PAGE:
Jump to content


  • Posts

  • Joined

  • Last visited

Everything posted by RooK

  1. DS, there are deals to be had on used Glocks. I saw one in 9mm sometime last October or November, used but looked new, for high $300. It was a 19 I believe.
  2. Way to revive a thread... Croatia imported the XD as the HS2000 ages before Springfield licensed the design, and for a lot cheaper. I still have some old magazines circa 2000~ that call it the HS2000. I believe the Croatians still make it for Springfield, the latter just charges higher prices for the end product to make a profit. Probably the only thing Springfield has had a hand in of the current flock is the new .45 model.
  3. Sadly, the History channel has its share of false info anyway. Like the time they said the .44 Magnum had a .44 caliber bullet.
  4. All that will happen is people will mailorder games in Texas, and the tax money will be lost. Texas has no right to tax merchandise not sold in their state. Personally, I find his other taxable items way more disturbing.
  5. I heard it on the radio this morning and was amused. It's the only thing keeping Disney afloat and it's where modern animation is going. Why didn't they buy it sooner?
  6. As long as you keep a coat of oil (just wipe the exterior down after using it), you shouldn't ever see rust. Even on bare metal. You could also pick up some touch-up cold blue at any gun shop or even Wal-Mart to put on any small spots. A quality hot blue job is something I'm not even willing to tackle because it requires some specialized equipment and time. Basically involving chemicals heated in a container, you dip the bare metal into it to set, remove and let rust. Brush off surface rust with steel wool and repeat until a deep finish is acquired. Cold bluing a firearm isn't really worth it. It's not as nice looking and won't last like hot bluing. You could also try the aerosol cans of gun finishes (moly or gunkote) offered by Brownells. You basically degrease the part, spray it, then heat it in the oven to cure. Good stuff if you don't mind matte or semi-gloss finishes, available in a lot of colors as well. It will last once oven cured.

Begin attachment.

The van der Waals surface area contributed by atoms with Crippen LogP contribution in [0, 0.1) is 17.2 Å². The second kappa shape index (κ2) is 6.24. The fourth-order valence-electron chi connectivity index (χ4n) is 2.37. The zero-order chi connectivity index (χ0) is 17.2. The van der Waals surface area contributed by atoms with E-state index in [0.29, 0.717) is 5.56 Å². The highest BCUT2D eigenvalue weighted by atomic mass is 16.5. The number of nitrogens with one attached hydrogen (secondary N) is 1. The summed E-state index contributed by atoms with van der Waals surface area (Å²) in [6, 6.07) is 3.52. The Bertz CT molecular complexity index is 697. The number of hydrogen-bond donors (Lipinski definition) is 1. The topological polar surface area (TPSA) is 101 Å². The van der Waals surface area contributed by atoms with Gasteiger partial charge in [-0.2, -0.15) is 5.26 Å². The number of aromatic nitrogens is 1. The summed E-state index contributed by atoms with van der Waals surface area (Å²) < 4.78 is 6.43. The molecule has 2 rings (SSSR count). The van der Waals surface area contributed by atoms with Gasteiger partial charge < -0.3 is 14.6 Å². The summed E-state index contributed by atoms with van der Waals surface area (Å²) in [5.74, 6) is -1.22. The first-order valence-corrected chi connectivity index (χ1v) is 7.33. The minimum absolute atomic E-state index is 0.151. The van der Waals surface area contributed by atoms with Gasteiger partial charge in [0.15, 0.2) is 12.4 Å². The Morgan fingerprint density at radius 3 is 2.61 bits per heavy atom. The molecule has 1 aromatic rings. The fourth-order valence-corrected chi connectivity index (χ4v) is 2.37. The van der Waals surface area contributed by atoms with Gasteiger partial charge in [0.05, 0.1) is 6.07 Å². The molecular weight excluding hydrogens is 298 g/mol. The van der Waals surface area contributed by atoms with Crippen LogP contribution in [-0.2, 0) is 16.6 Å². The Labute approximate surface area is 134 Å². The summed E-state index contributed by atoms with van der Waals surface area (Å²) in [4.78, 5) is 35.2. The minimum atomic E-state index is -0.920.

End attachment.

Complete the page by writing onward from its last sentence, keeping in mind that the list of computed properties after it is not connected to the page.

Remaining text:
7. Actually, I pay the insurance bill on my car at the insurance office (even though it under my parents). They even put my name on the bill. We're with State Farm. By far the worse I've seen for me insurance wise on my own was Geico. They wanted almost $2700 for 6 months with a $700 down payment! Progressive would give me liability for about $130 a month.
  8. Looks good, you can definately tell it's a WWII-era just by looking at the saftey (the half-circle bulge you actuate it with). Enjoy. The 1911 and .45 are matches made in heaven. BTW, if you want to keep the metal nice and protected, an interesting thing I stumbled on years ago was waxing my blued firearms with a coat of carnuba car wax. BTW, I just stumbled onto a source for a used Colt Delta Elite slide/barrel/bushing in 10mm for my RIA at a reasonable price. We'll see how that goes.
  9. In KY, insurance rates are basically based upon age. Discounts can be had if your in High School and then College for good grades, and perhaps insurance company specific programs. I'm actually under my parents' insurance right now, so with full coverage on my '00 Grand Prix I'm paying just under $1200 a year. I'm 21 now, back when I was younger I was actually paying close to $2000 a year.